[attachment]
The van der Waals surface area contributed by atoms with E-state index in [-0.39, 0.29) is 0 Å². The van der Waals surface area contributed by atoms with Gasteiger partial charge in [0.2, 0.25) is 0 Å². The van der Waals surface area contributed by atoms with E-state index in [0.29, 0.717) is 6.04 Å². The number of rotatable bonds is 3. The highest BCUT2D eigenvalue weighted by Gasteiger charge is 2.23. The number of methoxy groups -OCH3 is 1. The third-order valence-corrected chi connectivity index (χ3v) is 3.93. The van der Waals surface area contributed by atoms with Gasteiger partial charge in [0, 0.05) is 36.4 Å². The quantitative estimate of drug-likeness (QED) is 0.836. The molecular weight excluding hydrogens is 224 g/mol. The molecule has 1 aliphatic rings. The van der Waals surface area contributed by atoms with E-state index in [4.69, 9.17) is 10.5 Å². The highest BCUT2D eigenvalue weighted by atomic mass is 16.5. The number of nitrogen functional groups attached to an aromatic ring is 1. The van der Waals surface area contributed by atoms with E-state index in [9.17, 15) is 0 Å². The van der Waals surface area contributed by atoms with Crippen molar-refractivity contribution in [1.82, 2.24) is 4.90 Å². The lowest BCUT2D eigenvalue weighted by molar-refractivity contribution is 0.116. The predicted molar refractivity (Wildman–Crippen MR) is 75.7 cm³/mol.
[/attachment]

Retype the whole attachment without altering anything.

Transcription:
The van der Waals surface area contributed by atoms with E-state index in [-0.39, 0.29) is 0 Å². The van der Waals surface area contributed by atoms with Gasteiger partial charge in [0.2, 0.25) is 0 Å². The van der Waals surface area contributed by atoms with E-state index in [0.29, 0.717) is 6.04 Å². The number of rotatable bonds is 3. The highest BCUT2D eigenvalue weighted by Gasteiger charge is 2.23. The number of methoxy groups -OCH3 is 1. The third-order valence-corrected chi connectivity index (χ3v) is 3.93. The van der Waals surface area contributed by atoms with Gasteiger partial charge in [0, 0.05) is 36.4 Å². The quantitative estimate of drug-likeness (QED) is 0.836. The molecular weight excluding hydrogens is 224 g/mol. The molecule has 1 aliphatic rings. The van der Waals surface area contributed by atoms with E-state index in [4.69, 9.17) is 10.5 Å². The highest BCUT2D eigenvalue weighted by atomic mass is 16.5. The number of nitrogen functional groups attached to an aromatic ring is 1. The van der Waals surface area contributed by atoms with E-state index in [9.17, 15) is 0 Å². The van der Waals surface area contributed by atoms with Crippen molar-refractivity contribution in [1.82, 2.24) is 4.90 Å². The lowest BCUT2D eigenvalue weighted by molar-refractivity contribution is 0.116. The predicted molar refractivity (Wildman–Crippen MR) is 75.7 cm³/mol.